Chicago Mayor Rahm Emanuel is, to say the least, controversial. And now he's on the cover of Time magazine. He has his detractors, sure, but it's not hard to figure out where Time comes down: They're standing with Rahm.
As the cover text puts it, "Mayor Rahm Emanuel Is Fighting Both Crime and Failing Schools. So Why Are People Mad at Him?"
The magazine tells you plenty of reasons you should like him–and very little about why anyone would be mad with the mayor's many "reforms."
Richard Stengel's editor's note at the front says it pretty clearly. There is, he explains, a
reason pragmatic mayors are likely to be criticized from everywhere on the political spectrum: If you make decisions based on what works, you're sure to alienate someone whose position is based on special interests. I don't know whether everything Mayor Rahm Emanuel is doing in Chicago makes sense, but I do know he doesn't mind making enemies, which is a healthy sign for a mayor.
So he's "pragmatic" and trying to do what "works"–as opposed to "special interests" (by which Stengel likely means teachers' unions).
And the cover story by David Von Drehle comes from a familiar corporate media vantage point: the cheering of a Democratic politician willing to challenge party orthodoxy and take on entrenched interests–in other words, moving the party to the right.
Chicago is a Democratic town, so "all great conflicts are intramural," Time explains–adding that Emanuel's "clash with the left may prove to be a proxy for a broader fight nationwide over the identity of the Democratic Party."
Emanuel "has taken on some very large issues, the kind presidents give speeches about: education reform, job creation, unsafe streets"–all of which are showing that Emanuel is "a pragmatic, pro-business New Democrat."
Emanuel inherited a cash-strapped city in a flat-broke state. Chicago has budget problems and crime problems, problems of inequality and racial division, problems of mutual suspicion and failing schools, of high unemployment and aging infrastructure. And behind it all, special interests so deeply entrenched you need spelunking gear to go after them.
But Emanuel has picked the fights his predecessors avoided.
Again with those "special interests." Which means…well, what, exactly?
The most high-profile issue has been the mayor's education policy. Emanuel is a vocal proponent of the pro-corporate movement mislabeled in the corporate media as "education reform." As Time explains:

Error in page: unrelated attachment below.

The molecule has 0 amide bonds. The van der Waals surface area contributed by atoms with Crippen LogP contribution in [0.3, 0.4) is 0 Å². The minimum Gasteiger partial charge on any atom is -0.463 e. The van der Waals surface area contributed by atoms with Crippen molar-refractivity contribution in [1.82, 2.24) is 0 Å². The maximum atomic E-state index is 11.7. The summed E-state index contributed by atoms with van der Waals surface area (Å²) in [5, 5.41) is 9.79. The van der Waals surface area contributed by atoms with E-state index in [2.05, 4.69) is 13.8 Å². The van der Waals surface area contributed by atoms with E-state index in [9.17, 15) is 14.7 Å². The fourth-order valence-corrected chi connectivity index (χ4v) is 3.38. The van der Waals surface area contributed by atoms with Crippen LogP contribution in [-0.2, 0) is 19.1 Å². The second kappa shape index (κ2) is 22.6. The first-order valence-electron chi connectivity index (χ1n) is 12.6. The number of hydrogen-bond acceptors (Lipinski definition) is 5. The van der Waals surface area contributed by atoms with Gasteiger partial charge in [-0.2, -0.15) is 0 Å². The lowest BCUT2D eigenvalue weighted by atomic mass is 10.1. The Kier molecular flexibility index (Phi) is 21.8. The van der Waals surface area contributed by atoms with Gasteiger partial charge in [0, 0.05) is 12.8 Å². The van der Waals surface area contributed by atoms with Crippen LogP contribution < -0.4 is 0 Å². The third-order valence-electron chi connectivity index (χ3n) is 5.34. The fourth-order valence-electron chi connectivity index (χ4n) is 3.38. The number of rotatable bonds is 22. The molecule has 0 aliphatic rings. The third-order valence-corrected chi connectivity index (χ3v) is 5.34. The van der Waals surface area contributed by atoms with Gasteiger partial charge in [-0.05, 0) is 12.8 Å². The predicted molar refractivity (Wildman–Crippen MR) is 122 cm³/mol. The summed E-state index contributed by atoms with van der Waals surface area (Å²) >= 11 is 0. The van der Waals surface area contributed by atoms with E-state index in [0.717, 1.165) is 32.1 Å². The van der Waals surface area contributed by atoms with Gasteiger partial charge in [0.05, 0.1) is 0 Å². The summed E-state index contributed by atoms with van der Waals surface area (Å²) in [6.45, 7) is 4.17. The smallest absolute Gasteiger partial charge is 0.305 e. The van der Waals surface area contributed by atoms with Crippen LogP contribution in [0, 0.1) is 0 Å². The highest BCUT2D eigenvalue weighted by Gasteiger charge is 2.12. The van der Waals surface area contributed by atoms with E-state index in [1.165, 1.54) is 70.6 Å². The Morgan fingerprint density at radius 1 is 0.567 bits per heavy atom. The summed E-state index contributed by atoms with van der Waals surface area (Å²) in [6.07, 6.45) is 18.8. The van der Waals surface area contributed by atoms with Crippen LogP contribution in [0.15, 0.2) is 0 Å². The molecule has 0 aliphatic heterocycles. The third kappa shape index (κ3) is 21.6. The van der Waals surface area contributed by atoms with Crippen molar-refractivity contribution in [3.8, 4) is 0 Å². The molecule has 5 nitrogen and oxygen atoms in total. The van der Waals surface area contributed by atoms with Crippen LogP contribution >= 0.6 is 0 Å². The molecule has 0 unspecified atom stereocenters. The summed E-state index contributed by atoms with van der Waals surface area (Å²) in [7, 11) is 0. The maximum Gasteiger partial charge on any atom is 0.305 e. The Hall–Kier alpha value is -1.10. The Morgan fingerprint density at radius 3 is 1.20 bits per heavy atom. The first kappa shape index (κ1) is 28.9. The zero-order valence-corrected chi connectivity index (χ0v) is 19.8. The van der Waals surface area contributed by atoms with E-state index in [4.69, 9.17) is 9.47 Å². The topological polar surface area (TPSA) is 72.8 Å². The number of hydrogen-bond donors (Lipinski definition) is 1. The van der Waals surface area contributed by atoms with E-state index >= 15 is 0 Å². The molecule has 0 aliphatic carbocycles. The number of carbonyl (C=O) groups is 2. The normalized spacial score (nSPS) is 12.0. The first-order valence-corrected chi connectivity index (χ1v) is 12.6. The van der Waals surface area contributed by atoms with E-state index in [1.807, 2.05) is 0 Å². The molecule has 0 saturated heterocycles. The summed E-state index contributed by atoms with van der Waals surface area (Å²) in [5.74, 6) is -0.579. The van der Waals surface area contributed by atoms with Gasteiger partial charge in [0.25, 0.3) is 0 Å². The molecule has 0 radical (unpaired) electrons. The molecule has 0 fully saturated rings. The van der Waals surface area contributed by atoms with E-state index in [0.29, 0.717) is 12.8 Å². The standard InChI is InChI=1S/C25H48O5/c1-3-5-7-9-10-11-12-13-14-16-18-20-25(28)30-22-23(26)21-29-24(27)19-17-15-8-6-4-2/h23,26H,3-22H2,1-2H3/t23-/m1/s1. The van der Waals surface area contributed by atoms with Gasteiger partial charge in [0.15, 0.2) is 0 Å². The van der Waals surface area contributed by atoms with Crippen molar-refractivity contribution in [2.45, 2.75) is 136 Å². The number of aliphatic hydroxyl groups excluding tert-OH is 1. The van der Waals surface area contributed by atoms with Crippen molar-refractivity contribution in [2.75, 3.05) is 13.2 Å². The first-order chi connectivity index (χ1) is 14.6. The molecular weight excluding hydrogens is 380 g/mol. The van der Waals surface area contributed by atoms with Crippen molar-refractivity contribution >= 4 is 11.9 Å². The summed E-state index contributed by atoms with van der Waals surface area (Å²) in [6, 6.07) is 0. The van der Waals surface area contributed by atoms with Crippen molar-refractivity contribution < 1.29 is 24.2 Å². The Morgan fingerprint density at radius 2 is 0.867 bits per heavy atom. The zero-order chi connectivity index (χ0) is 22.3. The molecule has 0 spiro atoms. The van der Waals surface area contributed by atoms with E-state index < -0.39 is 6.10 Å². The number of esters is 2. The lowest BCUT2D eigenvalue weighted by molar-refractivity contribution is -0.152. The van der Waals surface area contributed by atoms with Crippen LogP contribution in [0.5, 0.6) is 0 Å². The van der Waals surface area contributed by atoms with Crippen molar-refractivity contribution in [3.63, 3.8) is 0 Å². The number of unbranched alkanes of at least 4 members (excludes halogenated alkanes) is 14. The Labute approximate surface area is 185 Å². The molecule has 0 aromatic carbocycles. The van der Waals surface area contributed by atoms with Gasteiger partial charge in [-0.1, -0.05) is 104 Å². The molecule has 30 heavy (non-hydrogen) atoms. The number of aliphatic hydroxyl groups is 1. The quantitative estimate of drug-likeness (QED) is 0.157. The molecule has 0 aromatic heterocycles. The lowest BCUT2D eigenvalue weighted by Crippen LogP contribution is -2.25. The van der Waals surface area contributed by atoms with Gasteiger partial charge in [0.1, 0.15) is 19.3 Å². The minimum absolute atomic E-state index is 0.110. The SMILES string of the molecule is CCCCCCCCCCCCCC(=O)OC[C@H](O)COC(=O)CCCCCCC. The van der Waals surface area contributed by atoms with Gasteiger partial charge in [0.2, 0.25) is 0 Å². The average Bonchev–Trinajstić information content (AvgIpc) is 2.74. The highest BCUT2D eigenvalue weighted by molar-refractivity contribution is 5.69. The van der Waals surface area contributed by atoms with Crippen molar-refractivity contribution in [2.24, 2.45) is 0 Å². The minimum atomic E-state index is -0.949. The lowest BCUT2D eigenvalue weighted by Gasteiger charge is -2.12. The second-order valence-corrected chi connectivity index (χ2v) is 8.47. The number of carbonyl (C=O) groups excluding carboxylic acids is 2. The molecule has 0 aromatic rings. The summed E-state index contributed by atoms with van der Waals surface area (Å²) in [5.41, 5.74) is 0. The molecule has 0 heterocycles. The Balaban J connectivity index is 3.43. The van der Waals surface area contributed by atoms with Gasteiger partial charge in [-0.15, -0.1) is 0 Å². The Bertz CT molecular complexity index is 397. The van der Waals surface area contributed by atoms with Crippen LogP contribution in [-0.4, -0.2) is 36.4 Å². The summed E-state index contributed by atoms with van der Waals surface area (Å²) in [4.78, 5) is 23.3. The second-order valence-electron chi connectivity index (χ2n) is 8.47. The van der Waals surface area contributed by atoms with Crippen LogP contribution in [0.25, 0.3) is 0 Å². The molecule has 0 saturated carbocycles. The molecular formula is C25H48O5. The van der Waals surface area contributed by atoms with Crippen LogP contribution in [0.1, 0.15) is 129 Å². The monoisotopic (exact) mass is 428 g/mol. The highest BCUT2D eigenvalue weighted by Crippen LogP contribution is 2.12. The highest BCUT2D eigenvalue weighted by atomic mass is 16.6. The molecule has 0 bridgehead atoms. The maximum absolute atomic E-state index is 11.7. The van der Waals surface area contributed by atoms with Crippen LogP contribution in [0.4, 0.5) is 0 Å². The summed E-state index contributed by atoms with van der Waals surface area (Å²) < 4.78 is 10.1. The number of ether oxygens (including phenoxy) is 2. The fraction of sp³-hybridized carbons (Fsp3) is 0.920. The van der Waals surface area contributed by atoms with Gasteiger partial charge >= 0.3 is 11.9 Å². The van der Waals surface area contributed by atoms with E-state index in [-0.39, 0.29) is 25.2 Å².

Skirmishing among Chicago Democrats escalated to all-out war after the mayor's handpicked school board voted on May 22 to shutter 50 city public schools. Facing a billion-dollar deficit in the schools budget, Emanuel had good reason to tackle the problem of half-full buildings and underperforming kids.
So he's trying to do something about empty buildings and, umm, "underperforming" kids. Who could be against that?
Time doesn't dwell on criticisms of Emanuel's policies; readers are told that "the Chicago Teachers Union, a power unto itself, loosed its heavy artillery"–which sounds menacing–and that some people "charged that the closures targeted majority-black schools with majority-black faculties."
Could it be that people "charged" that because it was true? As the Chicago Sun-Times reported (3/6/13), "Nine out of 10 of the Chicago Public School students potentially affected by school closings this year are black."
And does closing schools do much about that deficit? According to a WBEZ factcheck piece about the city's schools (5/16/13):
But despite all the references to the deficit, Chicago Public Schools has admitted that closing 54 schools will not reduce this year's budget deficit at all.
While Time skimps on critics, we get Emanuel-approving quotes from the CEO of United Airlines and the Chicago Tribune editorial page. The magazine knows the score: "The mayor's efforts at school reform, urban redevelopment, infrastructure repair and job training all seem to irritate the status quo in favor of other, often corporate, interests."
In Time's worldview, the "status quo" seem to be unions, parents, teachers and students who want to save their public schools. And on the other side? Reformers and big corporations, standing up to those "special interests." It's a curious way to see the world, but that's where Time is coming from. And there's no doubt whose side Time is on.